An article on ChicagoTribune.com states the cost of preventative care for animals is far less than treating the illness after it is contracted. According to Rob Macpherson, Rutland Veterinary Clinic and Surgical Center doctor, it is up to the pet owner to start a discussion with their vet about vaccinations.
The same article also reports that veterinary visits have been on the decline recently. In turn, both pets and their owners are paying the price. Pets have to deal with the discomfort of a parasite or disease that could have been avoided, while owners are left with footing the bill for the treatment. Preventative care for pets is much more affordable than treating something that is already there, and it can save your pets a lot of pain too.
There are a lot of issues which can easily be avoided, but their cases are on the rise. A pet hospital’s 2011 report stated both flea infestation and heartworms are a growing issue with pets in the United States, and there are many reasons why pet owners should be trying to prevent both. First, flea infestation can be painful and annoying for any animal. Also, fleas can spread disease to pet owners as well. Heartworm, on the other hand, might not outwardly annoy an animal as much as fleas – but heartworm can be fatal in many cases if left untreated.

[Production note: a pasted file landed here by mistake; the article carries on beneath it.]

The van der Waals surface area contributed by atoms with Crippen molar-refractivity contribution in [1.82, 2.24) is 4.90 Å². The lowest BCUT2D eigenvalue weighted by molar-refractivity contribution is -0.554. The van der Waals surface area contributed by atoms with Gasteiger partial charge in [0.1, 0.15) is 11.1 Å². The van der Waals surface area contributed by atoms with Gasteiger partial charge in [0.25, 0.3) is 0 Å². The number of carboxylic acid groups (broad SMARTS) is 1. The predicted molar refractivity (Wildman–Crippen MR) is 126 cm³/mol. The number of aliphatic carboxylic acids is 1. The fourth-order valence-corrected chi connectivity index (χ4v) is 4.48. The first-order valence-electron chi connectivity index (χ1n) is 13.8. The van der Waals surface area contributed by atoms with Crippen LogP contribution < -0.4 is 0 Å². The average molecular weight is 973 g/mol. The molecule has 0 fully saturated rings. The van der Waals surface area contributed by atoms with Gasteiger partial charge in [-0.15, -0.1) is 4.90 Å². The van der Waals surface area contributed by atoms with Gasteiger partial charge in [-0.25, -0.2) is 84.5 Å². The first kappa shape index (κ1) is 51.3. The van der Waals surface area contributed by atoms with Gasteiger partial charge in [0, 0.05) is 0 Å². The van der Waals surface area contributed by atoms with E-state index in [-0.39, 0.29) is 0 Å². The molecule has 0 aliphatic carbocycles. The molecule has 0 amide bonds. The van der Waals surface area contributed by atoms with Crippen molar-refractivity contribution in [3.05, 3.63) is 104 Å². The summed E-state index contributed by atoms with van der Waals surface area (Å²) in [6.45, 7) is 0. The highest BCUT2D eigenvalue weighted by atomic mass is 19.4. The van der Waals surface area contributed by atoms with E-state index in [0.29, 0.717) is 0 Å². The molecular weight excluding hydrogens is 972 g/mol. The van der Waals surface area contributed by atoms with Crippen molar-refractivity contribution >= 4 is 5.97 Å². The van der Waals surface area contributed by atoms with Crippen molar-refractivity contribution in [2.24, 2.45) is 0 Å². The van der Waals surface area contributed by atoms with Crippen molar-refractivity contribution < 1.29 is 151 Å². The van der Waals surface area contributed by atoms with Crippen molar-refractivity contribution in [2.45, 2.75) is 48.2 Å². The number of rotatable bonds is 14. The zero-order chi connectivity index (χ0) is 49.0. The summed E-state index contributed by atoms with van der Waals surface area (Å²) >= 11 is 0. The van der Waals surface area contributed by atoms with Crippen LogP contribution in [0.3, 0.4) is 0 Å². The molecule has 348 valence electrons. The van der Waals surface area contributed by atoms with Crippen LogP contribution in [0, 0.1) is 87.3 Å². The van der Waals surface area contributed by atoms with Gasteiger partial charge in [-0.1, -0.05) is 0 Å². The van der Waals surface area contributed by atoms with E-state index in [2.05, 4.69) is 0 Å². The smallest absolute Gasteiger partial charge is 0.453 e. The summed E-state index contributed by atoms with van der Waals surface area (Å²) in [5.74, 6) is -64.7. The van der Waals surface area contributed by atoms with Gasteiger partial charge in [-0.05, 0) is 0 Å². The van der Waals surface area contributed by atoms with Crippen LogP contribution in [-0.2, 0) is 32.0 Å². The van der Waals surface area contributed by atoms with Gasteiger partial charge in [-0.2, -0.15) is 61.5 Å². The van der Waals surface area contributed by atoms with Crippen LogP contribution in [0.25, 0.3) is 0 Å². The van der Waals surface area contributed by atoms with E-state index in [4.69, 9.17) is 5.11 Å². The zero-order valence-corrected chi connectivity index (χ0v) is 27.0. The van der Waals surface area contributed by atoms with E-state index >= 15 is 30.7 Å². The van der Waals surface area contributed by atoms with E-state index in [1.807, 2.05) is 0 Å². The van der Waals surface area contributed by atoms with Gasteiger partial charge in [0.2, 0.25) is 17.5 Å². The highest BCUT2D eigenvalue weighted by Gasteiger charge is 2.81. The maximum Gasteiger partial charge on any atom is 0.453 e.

Bayer Animal Health’s study shows that 25 percent of pet owners do not fully comprehend how important preventative care can be for their animals. One source states that compared to five years ago, the amount of owners not taking their pets to the vet at least once a year increased eight percent for dogs and about 24 percent for cats.
This is troubling for Rob Macpherson, Rutland Veterinary Clinic and Surgical Center doctor. He believes vaccinations are incredibly important for pets. Some are voluntary while others, such as rabies, are completely necessary. Macpherson encourages every pet owner to talk to their vet about the importance of vaccinations and which ones might be absolutely critical for each pet.
Preventative pet care isn’t just vaccinations, however, but also those yearly checkups. It is equally important for pets as it is important for humans to be checked for heart disease and any other abnormalities on a yearly basis. Many illnesses can’t be diagnosed just from the outward appearance or actions of an animal, as blood work is typically required to find out exactly what is going on.
Rob Macpherson, Rutland, Vermont veterinarian, has worked at his practice since 1999 and offers many services such as vaccinations and wellness exams to his patients.